Monday evening POLITICO posted a bombshell report that the Supreme Court is about to overturn the Roe v Wade and Casey decisions which created the federally guaranteed right to an abortion.
The document was labeled a “1st Draft” of the “Opinion of the Court” in a case challenging Mississippi’s ban on abortion after 15 weeks, a case known as Dobbs v. Jackson Women’s Health Organization.
The Associated Press opined that draft opinion in effect states there is no constitutional right to abortion services. It would allow individual states to more heavily regulate or outright ban the procedure.
“We hold that Roe and Casey must be overruled,” it states, referencing the 1992 case Planned Parenthood v. Casey that affirmed Roe’s finding of a constitutional right to abortion services but allowed states to place some constraints on the practice. “It is time to heed the Constitution and return the issue of abortion to the people’s elected representatives.”
The draft opinion strongly suggests that when the justices met in private shortly after arguments in the case on Dec. 1, at least five — all the conservatives except perhaps Chief Justice John Roberts — voted to overrule Roe and Casey, and Alito was assigned the task of writing the court’s majority opinion.
As the AP noted, votes and opinions in a Supreme Court case aren’t final until a decision is announced or, in a change wrought by the coronavirus pandemic, posted on the court’s website.
In the aftermath of the leak even renowned legal scholars and high-ranking politicians are pretending the purported draft SCOTUS opinion bans abortion in the US. Even if it's real, that is not what it says.
So, what’s going to happen and what does “1st Draft” actually say?
The paragraph that most commentators have latched onto is this one:
We hold that Roe and Casey must be overruled. The Constitution makes no reference to abortion, and no such right is implicitly protected by any constitutional provision, including the one on which the defenders of Roe and Casey now chiefly rely - the due process clause of the Fourteenth Amendment. That provision has been held to guarantee some rights that are not mentioned in the Constitution, but any such right must be "deeply rooted in this Nation's history and traditions" and "implicit in the concept of ordered liberty." Washington v. Glucksberg, 521 U.S. 702, 721 (1997)
And that is important because it specifically rebuts the notion that somewhere in the “penumbras” of the Constitution the right to an abortion lurks.
Likewise, Justice Alito’s draft opinion also knocks down the judge-made doctrine of stare decisis, a favorite shibboleth of Justice John Roberts. As Justice Alito wrote in his draft opinion, “Stare decisis, the doctrine on which Casey's controlling opinion was based, does not compel unending adherence to Roe's abuse of judicial authority.”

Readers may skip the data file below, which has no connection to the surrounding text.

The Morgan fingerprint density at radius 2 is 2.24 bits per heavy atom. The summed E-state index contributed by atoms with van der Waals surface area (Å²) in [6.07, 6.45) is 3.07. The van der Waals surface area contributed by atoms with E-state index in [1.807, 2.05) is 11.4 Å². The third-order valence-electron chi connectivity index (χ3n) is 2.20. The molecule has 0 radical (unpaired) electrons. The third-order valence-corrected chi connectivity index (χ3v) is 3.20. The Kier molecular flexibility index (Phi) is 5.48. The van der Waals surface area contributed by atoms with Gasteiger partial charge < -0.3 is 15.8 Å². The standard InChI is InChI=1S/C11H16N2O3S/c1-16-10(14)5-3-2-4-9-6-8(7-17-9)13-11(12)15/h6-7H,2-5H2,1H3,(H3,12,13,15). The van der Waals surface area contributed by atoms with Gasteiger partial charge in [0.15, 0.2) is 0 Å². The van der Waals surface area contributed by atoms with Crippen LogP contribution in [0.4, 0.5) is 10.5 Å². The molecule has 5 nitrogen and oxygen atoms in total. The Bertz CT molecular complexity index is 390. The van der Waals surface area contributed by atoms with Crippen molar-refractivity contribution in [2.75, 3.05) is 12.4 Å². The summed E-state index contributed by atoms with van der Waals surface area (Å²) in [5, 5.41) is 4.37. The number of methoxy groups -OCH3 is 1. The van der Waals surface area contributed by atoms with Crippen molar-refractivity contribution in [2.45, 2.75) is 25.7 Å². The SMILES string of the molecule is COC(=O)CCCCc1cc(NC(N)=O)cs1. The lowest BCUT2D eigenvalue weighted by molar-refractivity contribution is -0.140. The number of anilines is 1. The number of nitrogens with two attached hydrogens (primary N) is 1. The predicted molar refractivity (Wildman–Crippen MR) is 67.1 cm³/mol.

But here’s what we think is the crucial point in Justice Alito’s draft and that is a firm rejection of “freewheeling judicial policymaking.”
On occasion, when the Court has ignored the "[a]pprpriate limits" imposed by "respect for the teachings of history," Moor, 431 U.S., at 503, it has fallen into the freewheeling judicial policymaking that characterized discredited decisions such as Lochner v. New York, 198 U.S. 45, 25 (1905). The Court must not fall prey to such an unprincipled approach. Instead, guided by the history and tradition that map the essential components of our Nation's concept of ordered liberty, we must ask what the Fourteenth Amendment means by the term "liberty." When we engage in that inquiry in the present case, the clear answer is that the Fourteenth Amendment does not protect the right to an abortion.
As the reporters at POLITICO noted, no draft decision in the modern history of the court has been disclosed publicly while a case was still pending. The unprecedented revelation is bound to intensify the debate over what was already the most controversial case on the docket this term.
A person familiar with the court’s deliberations told POLITICO that four of the other Republican-appointed justices – Clarence Thomas, Neil Gorsuch, Brett Kavanaugh and Amy Coney Barrett – had voted with Alito in the conference held among the justices after hearing oral arguments in December, and that line-up remains unchanged as of this week.
The three Democratic-appointed justices – Stephen Breyer, Sonia Sotomayor and Elena Kagan – are working on one or more dissents, according to the person. How Chief Justice John Roberts will ultimately vote, and whether he will join an already written opinion or draft his own, is unclear.
As the clock ticks down toward the end of the Court’s term and the release of the final ruling in the Dobbs case we can expect the pro-baby killing Left to engage in a massive effort to intimidate the Court into changing the outcome of the case. However, no matter how violent or outrageous their tactics become they can’t rebut Justice Alito’s tightly reasoned demolition of the Roe and Casey decisions, and the ultimately correct ruling that regulation of abortion must be returned to the states and their elected legislatures.
Supreme Court leak
Roe v. Wade overturned
Chief Justice John Roberts
Justice Samuel Alito
Donald Trump appointees
Dobbs v. Jackson Women’s Health Organization
Planned Parenthood v. Casey